Also available on my blog at ColoradoDesignLabs.com
Companies need smart people — subject matter and technical experts — to design and build things. Smart people are required to solve the hundreds of technical challenges required to bring a product to market. Smart people who are experts in their fields are consulted to design a company’s internal IT applications and business processes.
There’s only one problem with smart people: they tend to design things for people like themselves — for other smart people. But people are not all smart about the same things, nor do they want to be, nor should they be. An expert accountant might design a company’s time and expense reporting system in a way that makes perfect sense to another expert accountant, but most of the people using the system are not expert accountants and find the myriad accounting codes unnecessarily complex. An expert technologist might design a cell phone that has all the latest features and functionality, but the Nobel-Prize-winning chemist who buys the phone has no desire to be an expert in cell phone technology — she just wants to make a phone call. A seasoned human resources manager might design an employee performance management process that makes perfect sense to other human resources experts, but to the managers who have to use the system it is unnecessarily tedious, time-consuming, and complex.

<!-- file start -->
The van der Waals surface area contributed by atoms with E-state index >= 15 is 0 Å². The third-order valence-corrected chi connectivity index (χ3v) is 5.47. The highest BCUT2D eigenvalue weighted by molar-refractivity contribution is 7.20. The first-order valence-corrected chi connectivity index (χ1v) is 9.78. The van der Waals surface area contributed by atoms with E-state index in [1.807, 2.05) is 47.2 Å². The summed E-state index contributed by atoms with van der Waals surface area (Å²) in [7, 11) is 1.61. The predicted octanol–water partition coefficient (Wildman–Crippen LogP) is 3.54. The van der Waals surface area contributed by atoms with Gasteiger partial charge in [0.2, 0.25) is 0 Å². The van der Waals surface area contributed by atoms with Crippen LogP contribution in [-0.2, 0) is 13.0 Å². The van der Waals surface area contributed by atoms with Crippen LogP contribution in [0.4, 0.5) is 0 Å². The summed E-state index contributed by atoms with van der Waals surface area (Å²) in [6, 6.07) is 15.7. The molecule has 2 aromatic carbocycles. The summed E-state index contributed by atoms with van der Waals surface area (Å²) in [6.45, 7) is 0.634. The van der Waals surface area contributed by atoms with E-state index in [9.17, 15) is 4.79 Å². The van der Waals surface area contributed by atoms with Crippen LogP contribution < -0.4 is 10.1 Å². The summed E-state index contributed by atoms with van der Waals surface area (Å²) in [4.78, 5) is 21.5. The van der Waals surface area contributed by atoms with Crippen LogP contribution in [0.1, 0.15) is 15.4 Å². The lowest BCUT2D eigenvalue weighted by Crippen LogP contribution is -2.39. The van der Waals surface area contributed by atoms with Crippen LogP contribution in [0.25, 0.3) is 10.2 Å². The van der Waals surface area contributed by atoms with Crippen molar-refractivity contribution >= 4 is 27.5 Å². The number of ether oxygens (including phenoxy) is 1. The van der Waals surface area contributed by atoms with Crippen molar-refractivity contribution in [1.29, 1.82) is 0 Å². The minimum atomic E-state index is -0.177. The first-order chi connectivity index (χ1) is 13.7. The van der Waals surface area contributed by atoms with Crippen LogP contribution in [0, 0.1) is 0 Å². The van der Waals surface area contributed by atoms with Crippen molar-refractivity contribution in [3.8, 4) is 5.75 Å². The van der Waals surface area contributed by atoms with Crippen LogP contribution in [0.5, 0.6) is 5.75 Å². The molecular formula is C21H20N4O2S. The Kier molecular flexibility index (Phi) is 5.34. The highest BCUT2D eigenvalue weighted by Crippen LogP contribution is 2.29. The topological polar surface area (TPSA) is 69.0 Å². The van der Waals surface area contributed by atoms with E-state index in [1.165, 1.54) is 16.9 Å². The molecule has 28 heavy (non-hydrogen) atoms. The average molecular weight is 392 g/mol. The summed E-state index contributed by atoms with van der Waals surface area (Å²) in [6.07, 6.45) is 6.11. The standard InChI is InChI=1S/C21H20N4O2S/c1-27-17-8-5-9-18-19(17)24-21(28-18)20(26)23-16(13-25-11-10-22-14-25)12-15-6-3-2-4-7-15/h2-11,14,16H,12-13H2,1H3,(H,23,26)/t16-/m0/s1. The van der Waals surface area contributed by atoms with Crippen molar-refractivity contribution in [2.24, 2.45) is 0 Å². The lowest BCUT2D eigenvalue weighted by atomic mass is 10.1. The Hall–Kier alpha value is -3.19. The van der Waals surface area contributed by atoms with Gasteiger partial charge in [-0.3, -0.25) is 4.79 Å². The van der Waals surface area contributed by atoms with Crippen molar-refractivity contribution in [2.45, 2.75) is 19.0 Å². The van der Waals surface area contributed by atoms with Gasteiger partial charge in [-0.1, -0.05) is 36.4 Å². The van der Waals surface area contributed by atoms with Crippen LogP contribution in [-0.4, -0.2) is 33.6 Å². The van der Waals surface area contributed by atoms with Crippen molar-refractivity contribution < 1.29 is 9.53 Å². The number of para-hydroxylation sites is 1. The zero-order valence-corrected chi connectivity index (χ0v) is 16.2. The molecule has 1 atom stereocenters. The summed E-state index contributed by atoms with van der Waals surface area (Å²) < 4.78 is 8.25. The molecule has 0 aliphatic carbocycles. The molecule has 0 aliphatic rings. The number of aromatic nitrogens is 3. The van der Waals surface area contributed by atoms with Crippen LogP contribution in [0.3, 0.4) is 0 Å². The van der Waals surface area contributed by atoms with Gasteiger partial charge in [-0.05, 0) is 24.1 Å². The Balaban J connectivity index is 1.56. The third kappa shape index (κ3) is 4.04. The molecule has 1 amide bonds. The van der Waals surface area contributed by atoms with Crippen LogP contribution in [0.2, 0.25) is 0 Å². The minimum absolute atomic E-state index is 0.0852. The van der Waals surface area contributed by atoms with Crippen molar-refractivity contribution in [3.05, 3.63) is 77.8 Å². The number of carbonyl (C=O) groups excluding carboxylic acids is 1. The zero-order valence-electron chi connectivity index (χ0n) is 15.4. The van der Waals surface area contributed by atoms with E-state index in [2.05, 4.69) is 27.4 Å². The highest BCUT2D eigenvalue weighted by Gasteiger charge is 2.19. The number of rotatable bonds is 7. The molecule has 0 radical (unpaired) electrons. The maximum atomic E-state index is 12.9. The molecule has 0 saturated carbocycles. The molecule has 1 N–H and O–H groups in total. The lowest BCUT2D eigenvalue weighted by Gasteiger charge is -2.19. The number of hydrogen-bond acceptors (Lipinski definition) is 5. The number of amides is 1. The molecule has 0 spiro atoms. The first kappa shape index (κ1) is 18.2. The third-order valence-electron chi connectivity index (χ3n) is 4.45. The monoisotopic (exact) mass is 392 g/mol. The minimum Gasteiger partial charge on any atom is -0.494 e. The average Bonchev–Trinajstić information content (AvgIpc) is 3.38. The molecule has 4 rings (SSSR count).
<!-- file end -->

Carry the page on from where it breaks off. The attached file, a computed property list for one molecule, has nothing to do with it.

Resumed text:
This is the Smart People Paradox: companies need smart people to be successful, yet these smart people often insist on adding complexity to products and operations that can render the company less successful. Because the complexity is routine and second nature to them, these Smart People don’t even see it, or if they do, they insist that everyone needs to understand it.
I once worked with a team of engineers on a new oscilloscope project. The underlying complexity of the technology was surfacing in the proposed user interface design. When I tried to call attention to this, the engineers insisted that users needed to understand the underlying technical architecture of the product and become familiar with terminology that they assumed was commonplace in the industry. “Sure it’s kind of complex,” they would argue, “but our customers are smart people. They’re scientists and engineers. They love this kind of stuff, and after all, it’s not rocket science.”
This was a compelling argument in our engineering-dominated culture until we got the opportunity to visit Los Alamos National Laboratory, one of our major customers. Here our users — rocket scientists all — told us that they had less time to learn how to use their scientific instruments than in the past, and that they needed to be significantly easier to use.
Apparently even rocket scientists don’t want to be experts in oscilloscope technology.